Replay Technologies CEO Oren Yogev said in a statement, “We are extremely excited with this transaction, which we believe will be a winning proposition for everyone involved. The strategic fit between our two companies is a powerful combination; the Replay team is enthusiastic about joining Intel. This transaction will allow us to accelerate Replay’s advanced technology plans, offer advanced services to our clients and provide increased opportunities to our employees.”
Oculus makes a big push for social in new games and features for Samsung Gear VR
Starting tomorrow, Samsung Gear VR users will be able to make a social profile that is searchable through the Oculus platform. It looks like a social-oriented gamer handle that’s less tied to purchasing games, inviting people to connect with each other and giving them the opportunity to use their real names.
IGN on Twitter
When you tweet with a location, Twitter stores that location.
You can switch location on/off before each Tweet and always have the option to delete your location history.
Obama Has a Rather Untraditional Plan to Help Tech Companies Hire Smart New Employees
“It turns out it doesn’t matter where you learned code, it just matters how good you are at writing code,” President Obama said today at the National League of Cities conference. “If you can do the job, you should get the job.”
YouTube cofounder Steve Chen launches Nom, a livestreaming service that’s Twitch for food shows
With backing by Gangnam Style’s PSY and Oscar-winning actor Jared Leto, the service lets professional and amateur chefs and foodies create their own food-related livestreaming channels in much the way Twitch has enabled video gamers to broadcast themselves.
J.J. Abrams explains why he kept 10 Cloverfield Lane a secret
We've seen the film , and trust us — the less you go in knowing, the better. I sat down with producer J.J. Abrams to talk about how he manages to keep his movies so expertly under wraps, and how his collaboration with first-time director Dan Trachtenberg came about.
Y Combinator-backed Kisan Network is transforming the rural Indian agricultural market
“It is now imperative that India upgrade its agricultural practices and techniques, as well as well as accelerate growth in allied business fields such as food processing, in order to support the country’s consumption demand changes over the next 20 years,” said Adil Zainulbhai, Chairman of McKinsey & Company in India, after the publication of a company study on the future of Indian agriculture. “Future success depends on how India responds by ensuring sustainable supply to create a win-win situation for consumers and farmers.”
NASA officially delays its next mission to Mars until 2018
The InSight mission originally had a launch window that stretched from March 4th to March 30th of this year, but efforts to repair the leak in time failed. The orbits of Earth and Mars won't be close enough to favor a launch until 2018, so NASA is using that time to fix the problem. NASA's Jet Propulsion Laboratory is taking over the redesign and construction of the failed vacuum enclosure, and after that CNES will integrate the seismic instrument. The cost of this work, and of the delay, is still being assessed. The agency expects an estimate in August.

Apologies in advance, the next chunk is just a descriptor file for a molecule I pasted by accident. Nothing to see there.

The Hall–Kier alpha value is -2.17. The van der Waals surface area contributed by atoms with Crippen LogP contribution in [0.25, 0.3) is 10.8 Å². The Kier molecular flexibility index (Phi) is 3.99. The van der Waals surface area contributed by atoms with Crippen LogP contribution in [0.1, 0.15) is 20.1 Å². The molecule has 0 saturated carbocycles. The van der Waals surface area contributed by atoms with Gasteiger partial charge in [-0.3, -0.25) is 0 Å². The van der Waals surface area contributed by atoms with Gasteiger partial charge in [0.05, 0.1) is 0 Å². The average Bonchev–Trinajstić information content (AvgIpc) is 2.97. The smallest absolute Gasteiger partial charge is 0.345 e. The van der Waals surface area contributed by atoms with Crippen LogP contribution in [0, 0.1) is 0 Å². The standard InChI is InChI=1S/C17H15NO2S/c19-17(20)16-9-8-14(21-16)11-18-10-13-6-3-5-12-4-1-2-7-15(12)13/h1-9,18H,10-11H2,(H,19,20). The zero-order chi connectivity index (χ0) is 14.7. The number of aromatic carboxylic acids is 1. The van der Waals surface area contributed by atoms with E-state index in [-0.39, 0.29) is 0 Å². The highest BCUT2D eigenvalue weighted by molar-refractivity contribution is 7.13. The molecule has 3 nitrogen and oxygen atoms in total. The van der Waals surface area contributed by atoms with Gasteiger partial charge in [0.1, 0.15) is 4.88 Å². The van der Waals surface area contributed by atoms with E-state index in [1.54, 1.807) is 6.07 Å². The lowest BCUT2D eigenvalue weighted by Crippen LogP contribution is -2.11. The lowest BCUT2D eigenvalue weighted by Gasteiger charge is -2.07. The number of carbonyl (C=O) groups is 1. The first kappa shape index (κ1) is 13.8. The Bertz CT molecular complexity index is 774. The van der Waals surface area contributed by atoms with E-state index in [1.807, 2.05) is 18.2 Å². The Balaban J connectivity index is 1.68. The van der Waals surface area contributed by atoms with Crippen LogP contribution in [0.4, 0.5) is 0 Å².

Windows will win as PCs evolve from desktops to detachables, IDC report says
“At the latest Mobile World Congress, we saw new entrants, like Alcatel and Huawei, coming from the mobile space and expanding their portfolio to address the demand for detachables,” Jean Phillippe Bouchard, the research director at IDC responsible for tablets, said in a statement. “Everyone in the industry recognizes that traditional personal computers like desktops and notebooks will potentially be replaced by detachables in the coming years and this is why we will see a lot of new products being introduced this year.”
Don’t You Dare Vacation Without These Must-Have Apps
It’s almost vacation time, which means rest, relaxation, and maybe a few drinks. But a week away from everyday life doesn’t come without its own potential complications—which can be avoided with the help of a few apps. Conquer the airport, master your road trip, find the perfect hotel (or Airstream trailer), whatever it is you need to do to make the most of your precious PTO.
This Doctor Is Using Telemedicine To Treat Syrian Refugees
For Masri, his smartphone has now become an essential tool for fieldwork. When he needs a second opinion, apps like Figure1 and those developed by Doctors Without Borders connect him with medical professionals across the world on a real-time basis. The downside is that Internet service and electricity aren't always reliable. Masri occasionally finds that Wi-Fi cuts out when he's halfway done uploading a photo, which is a constant source of stress and anxiety.
Box soars 13% on earnings release
Cloud storage company Box reported fourth quarter earnings after the bell on Wednesday, sending the stock up 13% in after-hours trading. Better-than-expected results brought the stock slightly above the $14 barometer from last year’s IPO price.
The World's Most Innovative Research Institutions
CEA ranks first among government research institutes in part because its researchers apply for and receive significantly more patents than most government organizations - an indication that their research has strong potential for commercial value. Those patents are also frequently cited by outside researchers, showing that CEA has a big impact on R&D efforts at other organizations. CEA receives the majority of its funding from the French government, and works closely with national agencies on projects ranging from building nuclear-powered naval vessels to improving the nation's cybersecurity. But it also has more than 500 industrial partners, and its research has led to the creation of 115 spinoff companies since 2000, including Paris-based biopharmaceutical company Theranexus, which is working on advanced treatments for psychiatric disorders.